I thought I was nuts, looking through the August QST, then I went to the
reading room (Dining room) and checked the SEPTEMBER Issue- there it was!
Ward should be ashamed, he has an article in that same issue.
At 01:01 PM 8/24/2006 -0700, Ward Silver wrote:
> > 1. On p. 21 is something called a "fractal antenna" which appears to be a
> > weird 12 sided wood table top with a hole in the middle, hanging somehow
> > from something out of the picture. What appear to be two legs of
> > undeterminable material protrude down from above. The text says this is a
> > 600 foot long loop. Maybe it's a joke?
>Actually, there has been quite a bit of work done on fractal antennas over
>the past ten years or so. (numerous IEEE Antenna society articles) Your
>mobile phone or 802.11 equipment may use a fractal or near-fractal antenna.
>The antenna pictured apparently makes use of one of the more common fractal
>generators (algorithm) known as "Koch's Snowflake" to fold the loop in a
>repetitive way. While the actual length of wire in the loop remains more or
>less the same as a full-sized antenna, the total area occupied by the loop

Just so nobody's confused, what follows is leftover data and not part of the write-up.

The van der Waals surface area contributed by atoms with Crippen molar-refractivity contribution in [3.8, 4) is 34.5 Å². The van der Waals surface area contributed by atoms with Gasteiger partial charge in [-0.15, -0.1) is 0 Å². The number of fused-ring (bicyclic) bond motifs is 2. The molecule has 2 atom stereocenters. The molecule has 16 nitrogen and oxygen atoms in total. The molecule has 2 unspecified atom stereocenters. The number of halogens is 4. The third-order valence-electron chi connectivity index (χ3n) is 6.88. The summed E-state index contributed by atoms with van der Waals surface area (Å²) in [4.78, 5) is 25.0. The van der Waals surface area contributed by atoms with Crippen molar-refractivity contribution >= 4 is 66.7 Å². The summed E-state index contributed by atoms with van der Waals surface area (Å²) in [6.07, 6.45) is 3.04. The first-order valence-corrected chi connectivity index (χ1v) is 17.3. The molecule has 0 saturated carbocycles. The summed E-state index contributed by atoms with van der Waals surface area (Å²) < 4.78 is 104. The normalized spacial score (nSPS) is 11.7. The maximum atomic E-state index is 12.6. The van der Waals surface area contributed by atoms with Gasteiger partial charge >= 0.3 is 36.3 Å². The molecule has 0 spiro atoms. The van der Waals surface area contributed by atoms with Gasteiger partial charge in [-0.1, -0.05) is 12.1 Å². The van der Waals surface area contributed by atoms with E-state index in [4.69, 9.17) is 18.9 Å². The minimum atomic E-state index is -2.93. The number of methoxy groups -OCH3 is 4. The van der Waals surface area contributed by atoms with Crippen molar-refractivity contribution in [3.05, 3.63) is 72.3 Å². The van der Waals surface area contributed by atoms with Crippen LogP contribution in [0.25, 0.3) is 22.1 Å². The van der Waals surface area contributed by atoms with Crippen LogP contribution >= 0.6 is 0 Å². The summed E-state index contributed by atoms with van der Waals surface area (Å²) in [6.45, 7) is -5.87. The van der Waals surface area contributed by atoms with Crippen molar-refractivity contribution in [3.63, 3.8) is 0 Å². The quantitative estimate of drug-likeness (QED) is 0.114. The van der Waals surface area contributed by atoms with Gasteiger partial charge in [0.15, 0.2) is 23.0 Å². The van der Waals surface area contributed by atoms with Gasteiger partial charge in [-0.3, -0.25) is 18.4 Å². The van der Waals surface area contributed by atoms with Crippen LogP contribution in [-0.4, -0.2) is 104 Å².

>is greatly reduced. Unfortunately, the antenna's effectiveness is also
>reduced. Some fractal generators do produce modest area reductions with a
>tolerable reduction in performance, but not in this rather extreme case.
>The poor performance is noted in the photo's caption, by the way. Fields
>radiated by folded antennas are generally not as strong as those by a
>straight-line element because the fields from all the various segments tend
>to cancel and from other effects.
>2. In Hints and Kinks on p. 55, someone has submitted what can only be
> > considered a Kink: Use a plastic Budwig open wire feedline holder as a
> > mechanical means of effecting a transfer from unbalanced cable, to window
> > line. No balun, no Z transformation of any type is in evidence.
>There are a number of ways to use a direct coax-to-parallel line connection,
>such as the G5RV antenna. I would use some kind of a choke balun (beads,
>most likely) to keep the outside of the braid from becoming part of the
>antenna, but this is probably just a demo photo. As far as the impedance
>discontinuity from the connector itself, the total electrical distance
>involved is a very small fraction of an HF wavelength, so the width of the
>Budwig is a non-issue.
>Neither of these appear to be worth the irritation they apparently caused.
>Try decaf, maybe?
>73, Ward N0AX
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Bill Aycock - W4BSG
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